I can’t bear to talk about the past today because I am too filled with despair about the future. I have spent the day mourning the election results and reaching out to others who shared my desolation. I have found myself again and again in tears, sometimes tears of grief for what has happened to our country, sometimes tears of relief when someone has touched me with words of comfort or hope.
In the aftermath of the election results, my daughter shared this photograph of my grandsons. It made me smile and cry. It represents all my hopes and all my fears.
I have gone through at least the first few stages of grief—shock and denial, anger, and now depression. (I skipped over bargaining, although I did find myself last night saying I’d accept a tie in the Electoral College).
Here’s what I posted on Facebook early Wednesday morning:
I am devastated. Don’t tell me it will all be okay. Don’t tell me to unite behind Trump. It won’t, and I won’t.
I am devastated for my daughters and all the women who believed that America would elect a highly qualified woman over an inexperienced and ignorant man.
I am devastated for all in the LGBTQ community who must see the progress of recent years hanging by a thread.
I am devastated for all people of color, all immigrants, all Muslims, who must feel even more frightened than I do.
I am devastated for those who will see their health insurance disappear.
I am devastated for our planet, which will now see nothing done about climate change.
I am devastated that nothing will be done about gun violence.
I could go on. But mostly I am devastated that my grandsons live in a country filled with so much hate and ignorance.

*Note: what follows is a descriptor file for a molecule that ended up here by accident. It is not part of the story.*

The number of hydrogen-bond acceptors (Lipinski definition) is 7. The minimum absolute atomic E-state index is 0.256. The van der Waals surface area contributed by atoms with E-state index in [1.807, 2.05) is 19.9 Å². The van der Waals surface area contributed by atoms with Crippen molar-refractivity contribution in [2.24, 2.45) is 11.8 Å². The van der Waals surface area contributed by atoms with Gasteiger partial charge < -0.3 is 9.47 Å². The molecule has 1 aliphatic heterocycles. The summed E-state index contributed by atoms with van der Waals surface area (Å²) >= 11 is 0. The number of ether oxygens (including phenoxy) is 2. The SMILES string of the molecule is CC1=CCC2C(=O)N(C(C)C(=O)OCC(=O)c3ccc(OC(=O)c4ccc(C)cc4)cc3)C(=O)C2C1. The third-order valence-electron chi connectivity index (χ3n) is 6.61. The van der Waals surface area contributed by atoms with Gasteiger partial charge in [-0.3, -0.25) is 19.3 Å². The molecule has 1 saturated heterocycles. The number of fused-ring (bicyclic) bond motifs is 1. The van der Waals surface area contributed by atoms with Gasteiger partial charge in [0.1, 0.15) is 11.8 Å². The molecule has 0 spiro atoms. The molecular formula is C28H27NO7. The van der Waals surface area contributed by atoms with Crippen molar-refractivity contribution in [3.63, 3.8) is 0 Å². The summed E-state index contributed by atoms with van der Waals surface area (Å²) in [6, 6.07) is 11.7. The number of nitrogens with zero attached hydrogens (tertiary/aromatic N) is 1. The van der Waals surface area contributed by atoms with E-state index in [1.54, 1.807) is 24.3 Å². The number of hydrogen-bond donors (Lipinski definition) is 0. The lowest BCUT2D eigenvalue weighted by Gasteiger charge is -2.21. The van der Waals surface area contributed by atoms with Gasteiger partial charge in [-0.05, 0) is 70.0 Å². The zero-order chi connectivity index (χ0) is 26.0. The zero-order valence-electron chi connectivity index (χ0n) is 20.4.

They say the next stage of grief is acceptance. I won’t get to that one. What I hope I can get to is action to fight acceptance. We need people to unite against these forces of darkness, to work together to protect the rights of those who are most vulnerable, to preserve our rights to choice and to healthcare, to work to protect our planet and the values of free speech, freedom of religion, and freedom from discrimination. I fear we will instead drift into acceptance.
I admit that I have no idea how we start this movement. I am hoping that someone with more skills and experience than I have will get us mobilized. Perhaps it will be some of those who felt the Bern, perhaps some of those who fought so hard for Hillary. Or perhaps it will be someone entirely new.
I want to be a part of whatever it takes to make this country a place where those two little boys pictured above and all those who come after them can grow up without fear and filled with love and hope and acceptance of all people. Where everyone can, regardless of race, religion, sexual orientation, gender, nationality, age, or disability.
As my husband said, our ancestors didn’t come here so that we could give up on our dreams. We need to mourn first and then pick ourselves up and fight for what we believe.